A few dozen kilometers west of Ende on the island of Flores in Indonesia lies Blue Stone Beach. It’s named after the beautiful blue stones that wash up on the shore. Apparently it used to be covered in them and locals have gradually taken them away (presumably to sell) – but there are still plenty lying around on the black volcanic sand.
Tsitsikamma National Park lies just east of Plettenberg Bay, and is most famous for the Otter Trail, a multi-day trail 44km long which follows the coastline. We only had half a day, so did the Waterfall Trail, which is actually the first few km of the Otter Trail and leads to a waterfall (the name kind of gave that one away!) There wasn’t much water flowing when we got there, but it’s a beautiful hike (and relatively challenging) with stunning coastal views along the way.
During my visit to Jordan a couple of years ago, I spent 2 days in the desert in Wadi Rum. At the beginning of my visit I was taken to this rocky outcrop, with stunning views of the surrounding desert, with steep rocky hills in the distance. It’s a very harsh, barren landscape – so I was extremely surprised to suddenly see a cat appear from the shade of the rocks ahead of me! She wasn’t hungry or thirsty, she was just happy to have some company!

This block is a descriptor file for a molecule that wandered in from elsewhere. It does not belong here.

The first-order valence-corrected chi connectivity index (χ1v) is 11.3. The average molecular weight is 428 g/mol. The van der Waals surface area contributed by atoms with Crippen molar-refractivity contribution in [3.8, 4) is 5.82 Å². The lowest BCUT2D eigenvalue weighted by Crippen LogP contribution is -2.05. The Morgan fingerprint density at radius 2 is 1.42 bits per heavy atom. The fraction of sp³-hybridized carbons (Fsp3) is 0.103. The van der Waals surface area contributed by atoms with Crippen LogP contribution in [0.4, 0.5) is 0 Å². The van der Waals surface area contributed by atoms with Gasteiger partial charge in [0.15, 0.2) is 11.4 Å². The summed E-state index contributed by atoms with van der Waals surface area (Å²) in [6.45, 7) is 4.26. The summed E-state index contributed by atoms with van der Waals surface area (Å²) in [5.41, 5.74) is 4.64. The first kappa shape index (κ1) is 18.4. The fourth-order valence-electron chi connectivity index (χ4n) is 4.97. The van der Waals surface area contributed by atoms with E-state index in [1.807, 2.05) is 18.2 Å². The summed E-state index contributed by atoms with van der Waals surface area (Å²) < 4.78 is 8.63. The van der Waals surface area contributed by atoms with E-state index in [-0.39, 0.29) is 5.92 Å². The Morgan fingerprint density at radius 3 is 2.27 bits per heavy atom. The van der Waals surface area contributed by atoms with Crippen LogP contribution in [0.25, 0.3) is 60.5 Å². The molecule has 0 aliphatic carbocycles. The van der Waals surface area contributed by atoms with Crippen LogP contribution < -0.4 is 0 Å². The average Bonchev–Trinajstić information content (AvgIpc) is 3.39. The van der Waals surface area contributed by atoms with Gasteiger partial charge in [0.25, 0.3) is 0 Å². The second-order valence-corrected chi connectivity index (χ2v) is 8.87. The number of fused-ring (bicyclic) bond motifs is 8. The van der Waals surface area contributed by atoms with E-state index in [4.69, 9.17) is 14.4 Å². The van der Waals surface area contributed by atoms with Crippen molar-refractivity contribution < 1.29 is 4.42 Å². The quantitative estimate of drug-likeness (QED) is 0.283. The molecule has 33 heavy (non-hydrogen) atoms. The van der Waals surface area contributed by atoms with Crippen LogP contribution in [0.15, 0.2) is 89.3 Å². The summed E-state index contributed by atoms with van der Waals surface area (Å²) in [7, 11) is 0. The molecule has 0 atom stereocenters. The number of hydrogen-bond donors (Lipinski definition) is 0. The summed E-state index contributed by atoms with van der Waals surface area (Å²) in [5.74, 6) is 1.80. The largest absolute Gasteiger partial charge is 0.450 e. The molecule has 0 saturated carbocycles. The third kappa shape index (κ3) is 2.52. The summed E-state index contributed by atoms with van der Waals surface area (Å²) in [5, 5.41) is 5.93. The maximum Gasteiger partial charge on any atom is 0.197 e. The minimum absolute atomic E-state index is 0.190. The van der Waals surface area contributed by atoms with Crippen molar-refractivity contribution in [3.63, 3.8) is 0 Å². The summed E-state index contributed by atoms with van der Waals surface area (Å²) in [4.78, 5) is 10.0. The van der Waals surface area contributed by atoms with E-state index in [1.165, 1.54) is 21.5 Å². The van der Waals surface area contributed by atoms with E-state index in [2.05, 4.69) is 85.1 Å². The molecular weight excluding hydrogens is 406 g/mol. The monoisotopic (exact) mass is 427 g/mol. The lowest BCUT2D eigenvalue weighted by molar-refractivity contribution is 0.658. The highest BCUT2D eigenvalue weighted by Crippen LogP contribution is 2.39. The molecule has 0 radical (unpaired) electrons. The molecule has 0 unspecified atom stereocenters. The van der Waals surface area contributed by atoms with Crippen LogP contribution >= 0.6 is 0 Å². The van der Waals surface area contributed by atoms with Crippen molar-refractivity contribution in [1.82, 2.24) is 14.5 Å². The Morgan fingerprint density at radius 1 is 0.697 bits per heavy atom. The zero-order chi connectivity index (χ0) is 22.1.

I spent most of the day hiking in the park – with the weather alternating between sunny and warm, and cold and raining! Typical Icelandic weather… At the end of the day I got back to my car and was heading back to my hotel, when I spotted a small road heading off towards a glacier in the distance. I followed it, and boy was it worth it! At the end of the road – a beautiful view of this glacier with a light blue tinge.
This is Reynisfjara Beach in southern Iceland, near the town of Vik, shot on a stormy afternoon in early October. There were two other photographers on the beach at the same time, and we were all busy taking pictures not paying particular attention to the waves. All of a sudden a huge wave washed up the beach – so the three of us were suddenly running in front of the wave, carrying our cameras on tripods, trying to avoid getting wet! Definitely one of the funniest photography moments I’ve had! We all had a laugh together after, and of course paid more attention to the waves after that!
Wild camels used to roam the deserts of the Middle East; these days they are widely used for racing and, as a result, there are no wild camels left in Jordan. The camels above are owned by local Bedouin people, but have been hobbled and are then allowed to roam the desert of Wadi Rum to graze for months at a time, without travelling too far away from “home”. In the background a baby camel, only a few days old, is still learning to walk.